• Cook time

    15 minutes

  • Course

    Main

  • Skill level

    Intermediate

  • Season

    Summer

  • Serves

    4
Chef’s notes

I was lucky enough to catch Mahi Mahi, aka dorado, with Kimi Werner on a recent trip to Hawaii. Mahi Mahi are nicknamed the rabbits of the ocean. They're an extremely fast growing fish and can spawn 2 to 3 times a year, making them a resilient and sustainable species to catch and eat.

Their flaky, mild white meat is delicious when simply seared in a cast iron skillet. I like to baste it with a miso compound butter for umami flavor, and finish it with a splash of citrus-ginger vinaigrette to brighten the plate. The vinaigrette is great on skewered veggies or salads, and the miso compound butter is excellent with other grilled meats.

Check out the first episode of Sourced, Season 2 here to watch Kimi and I catch dorado and cook up many more Hawaiian treasures.

Ingredients

  • 4 (6 to 8 oz.) skinless Mahi Mahi fillets
  • Shichimi Togarashi (substitute Mermaid’s Trident seasoning blend or your favorite seafood rub)
  • Coarse sea salt
  • High smoke point oil for cooking, such as avocado or grapeseed
  • Cooked jasmine or white rice for serving

Miso Compound Butter

  • ½ cup salted butter, softened to room temperature
  • 2 tbsp. white or yellow miso paste

Citrus-Ginger Vinaigrette

  • 3 tbsp. rice vinegar
  • 2 tbsp. fresh orange juice
  • 2 tbsp. white miso paste
  • 2 tsp. fresh ginger, grated
  • 1 clove garlic, grated
  • 1 tsp. sugar
  • ½ cup neutral-flavored oil, such as avocado or grapeseed
  • 1 tsp. toasted sesame oil

Also works with

Any flaky, white fish fillets about 1” thick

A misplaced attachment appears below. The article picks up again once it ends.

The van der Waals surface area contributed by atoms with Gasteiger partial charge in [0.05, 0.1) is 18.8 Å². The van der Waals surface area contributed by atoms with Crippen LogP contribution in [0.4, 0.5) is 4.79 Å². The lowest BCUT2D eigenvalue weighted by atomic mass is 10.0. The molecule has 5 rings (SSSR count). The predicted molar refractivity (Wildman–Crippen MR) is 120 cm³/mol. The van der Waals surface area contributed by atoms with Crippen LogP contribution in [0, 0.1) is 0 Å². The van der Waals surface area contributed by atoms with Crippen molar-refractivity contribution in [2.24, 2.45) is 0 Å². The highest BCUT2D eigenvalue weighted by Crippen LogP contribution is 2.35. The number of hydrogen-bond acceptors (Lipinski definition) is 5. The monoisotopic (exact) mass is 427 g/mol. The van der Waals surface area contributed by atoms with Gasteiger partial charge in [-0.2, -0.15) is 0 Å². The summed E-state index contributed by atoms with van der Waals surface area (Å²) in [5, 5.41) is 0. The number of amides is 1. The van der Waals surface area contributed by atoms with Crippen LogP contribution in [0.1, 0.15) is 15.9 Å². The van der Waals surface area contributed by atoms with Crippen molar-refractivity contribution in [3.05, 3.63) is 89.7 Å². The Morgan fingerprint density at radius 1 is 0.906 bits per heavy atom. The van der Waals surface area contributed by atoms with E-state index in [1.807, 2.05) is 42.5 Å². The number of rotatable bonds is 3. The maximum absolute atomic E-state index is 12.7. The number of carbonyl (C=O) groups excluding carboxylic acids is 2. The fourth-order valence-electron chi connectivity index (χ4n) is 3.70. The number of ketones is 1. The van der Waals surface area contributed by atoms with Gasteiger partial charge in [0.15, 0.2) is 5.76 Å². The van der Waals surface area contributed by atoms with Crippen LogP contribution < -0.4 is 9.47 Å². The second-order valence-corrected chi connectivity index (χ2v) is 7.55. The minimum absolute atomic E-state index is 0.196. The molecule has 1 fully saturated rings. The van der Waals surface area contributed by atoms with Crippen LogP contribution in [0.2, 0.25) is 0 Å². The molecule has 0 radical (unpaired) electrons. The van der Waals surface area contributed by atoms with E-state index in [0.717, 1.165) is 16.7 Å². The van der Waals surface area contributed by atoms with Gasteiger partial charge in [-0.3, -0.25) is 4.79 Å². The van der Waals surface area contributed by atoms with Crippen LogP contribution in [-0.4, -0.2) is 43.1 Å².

Preparation

  1. Start by making the vinaigrette. Combine all ingredients in a pint-sized mason jar and shake until emulsified. This can be made a few days ahead and stored in the refrigerator.
  2. When you’re ready to cook, remove the fish from the refrigerator at least 30 minutes and up to 1 hour before searing. As it comes to room temperature, stir the miso paste and butter together until well blended. You won’t need all of the butter for this recipe, but it can be stored in an airtight container in the refrigerator for a couple of weeks.
  3. Preheat a cast iron skillet over medium-high heat. Add enough oil to lightly coat the bottom of the pan in a thin layer. While the skillet pre-heats, pat the fish dry with a paper towel and season generously with shichimi togarashi on both sides. Lay each fillet down, leaving room in between each, and sear. As it cooks, you’ll notice the sides of the fish turning opaque and firm in texture. Cook until the bottom is golden brown and is about ¾ of the way finished cooking on the first side, then flip. The fish should lift freely from the pan without sticking. If it doesn’t, leave it there until a crust develops.
  4. After flipping, drop 2 tablespoons of the miso butter into the pan. Once the butter is foaming, tilt the pan to the side and use a spoon to baste the top of the fish until it’s cooked through.
  5. Remove the fish from the skillet and serve immediately with the rice and a spoonful of the citrus-ginger vinaigrette on top.